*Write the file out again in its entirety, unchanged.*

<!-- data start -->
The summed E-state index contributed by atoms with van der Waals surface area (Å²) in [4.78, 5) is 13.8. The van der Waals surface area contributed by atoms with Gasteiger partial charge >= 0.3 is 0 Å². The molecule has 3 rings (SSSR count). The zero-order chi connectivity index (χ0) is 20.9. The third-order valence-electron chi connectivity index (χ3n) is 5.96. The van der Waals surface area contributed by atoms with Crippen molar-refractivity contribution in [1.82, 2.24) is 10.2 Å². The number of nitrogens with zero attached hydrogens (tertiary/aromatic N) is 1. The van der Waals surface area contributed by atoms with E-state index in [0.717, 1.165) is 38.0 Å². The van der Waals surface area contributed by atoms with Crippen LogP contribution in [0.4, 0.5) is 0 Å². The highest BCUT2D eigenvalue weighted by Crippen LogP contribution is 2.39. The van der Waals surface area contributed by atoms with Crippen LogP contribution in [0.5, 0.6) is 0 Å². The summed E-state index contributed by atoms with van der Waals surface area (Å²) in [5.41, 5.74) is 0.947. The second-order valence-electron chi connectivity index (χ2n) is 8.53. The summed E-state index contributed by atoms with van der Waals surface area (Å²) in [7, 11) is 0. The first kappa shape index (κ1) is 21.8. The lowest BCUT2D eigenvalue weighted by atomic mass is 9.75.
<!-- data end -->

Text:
The summed E-state index contributed by atoms with van der Waals surface area (Å²) in [4.78, 5) is 13.8. The van der Waals surface area contributed by atoms with Gasteiger partial charge >= 0.3 is 0 Å². The molecule has 3 rings (SSSR count). The zero-order chi connectivity index (χ0) is 20.9. The third-order valence-electron chi connectivity index (χ3n) is 5.96. The van der Waals surface area contributed by atoms with Crippen molar-refractivity contribution in [1.82, 2.24) is 10.2 Å². The number of nitrogens with zero attached hydrogens (tertiary/aromatic N) is 1. The van der Waals surface area contributed by atoms with E-state index in [0.717, 1.165) is 38.0 Å². The van der Waals surface area contributed by atoms with Crippen LogP contribution in [0.4, 0.5) is 0 Å². The highest BCUT2D eigenvalue weighted by Crippen LogP contribution is 2.39. The van der Waals surface area contributed by atoms with Crippen LogP contribution in [0.5, 0.6) is 0 Å². The summed E-state index contributed by atoms with van der Waals surface area (Å²) in [5.41, 5.74) is 0.947. The second-order valence-electron chi connectivity index (χ2n) is 8.53. The summed E-state index contributed by atoms with van der Waals surface area (Å²) in [7, 11) is 0. The first kappa shape index (κ1) is 21.8. The lowest BCUT2D eigenvalue weighted by atomic mass is 9.75.